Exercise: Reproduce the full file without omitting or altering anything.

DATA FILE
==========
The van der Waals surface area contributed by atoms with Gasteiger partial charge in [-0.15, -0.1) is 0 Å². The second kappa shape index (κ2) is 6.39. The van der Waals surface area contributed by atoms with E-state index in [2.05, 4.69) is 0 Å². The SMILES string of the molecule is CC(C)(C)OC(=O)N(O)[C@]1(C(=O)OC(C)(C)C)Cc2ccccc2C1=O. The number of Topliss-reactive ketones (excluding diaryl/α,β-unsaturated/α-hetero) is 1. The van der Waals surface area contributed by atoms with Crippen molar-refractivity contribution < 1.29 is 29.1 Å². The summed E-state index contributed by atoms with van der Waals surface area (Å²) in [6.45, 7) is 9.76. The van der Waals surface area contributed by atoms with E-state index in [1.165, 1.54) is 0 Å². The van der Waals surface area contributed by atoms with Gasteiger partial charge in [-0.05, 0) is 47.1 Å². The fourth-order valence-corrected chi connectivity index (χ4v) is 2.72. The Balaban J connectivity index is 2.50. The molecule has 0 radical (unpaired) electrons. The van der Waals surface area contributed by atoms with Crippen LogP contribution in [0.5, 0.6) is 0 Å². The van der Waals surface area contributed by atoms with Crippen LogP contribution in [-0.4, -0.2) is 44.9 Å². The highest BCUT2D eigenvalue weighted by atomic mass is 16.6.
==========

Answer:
The van der Waals surface area contributed by atoms with Gasteiger partial charge in [-0.15, -0.1) is 0 Å². The second kappa shape index (κ2) is 6.39. The van der Waals surface area contributed by atoms with E-state index in [2.05, 4.69) is 0 Å². The SMILES string of the molecule is CC(C)(C)OC(=O)N(O)[C@]1(C(=O)OC(C)(C)C)Cc2ccccc2C1=O. The number of Topliss-reactive ketones (excluding diaryl/α,β-unsaturated/α-hetero) is 1. The van der Waals surface area contributed by atoms with Crippen molar-refractivity contribution < 1.29 is 29.1 Å². The summed E-state index contributed by atoms with van der Waals surface area (Å²) in [6.45, 7) is 9.76. The van der Waals surface area contributed by atoms with E-state index in [1.165, 1.54) is 0 Å². The van der Waals surface area contributed by atoms with Gasteiger partial charge in [-0.05, 0) is 47.1 Å². The fourth-order valence-corrected chi connectivity index (χ4v) is 2.72. The Balaban J connectivity index is 2.50. The molecule has 0 radical (unpaired) electrons. The van der Waals surface area contributed by atoms with Crippen LogP contribution in [0.5, 0.6) is 0 Å². The van der Waals surface area contributed by atoms with Crippen LogP contribution in [-0.4, -0.2) is 44.9 Å². The highest BCUT2D eigenvalue weighted by atomic mass is 16.6.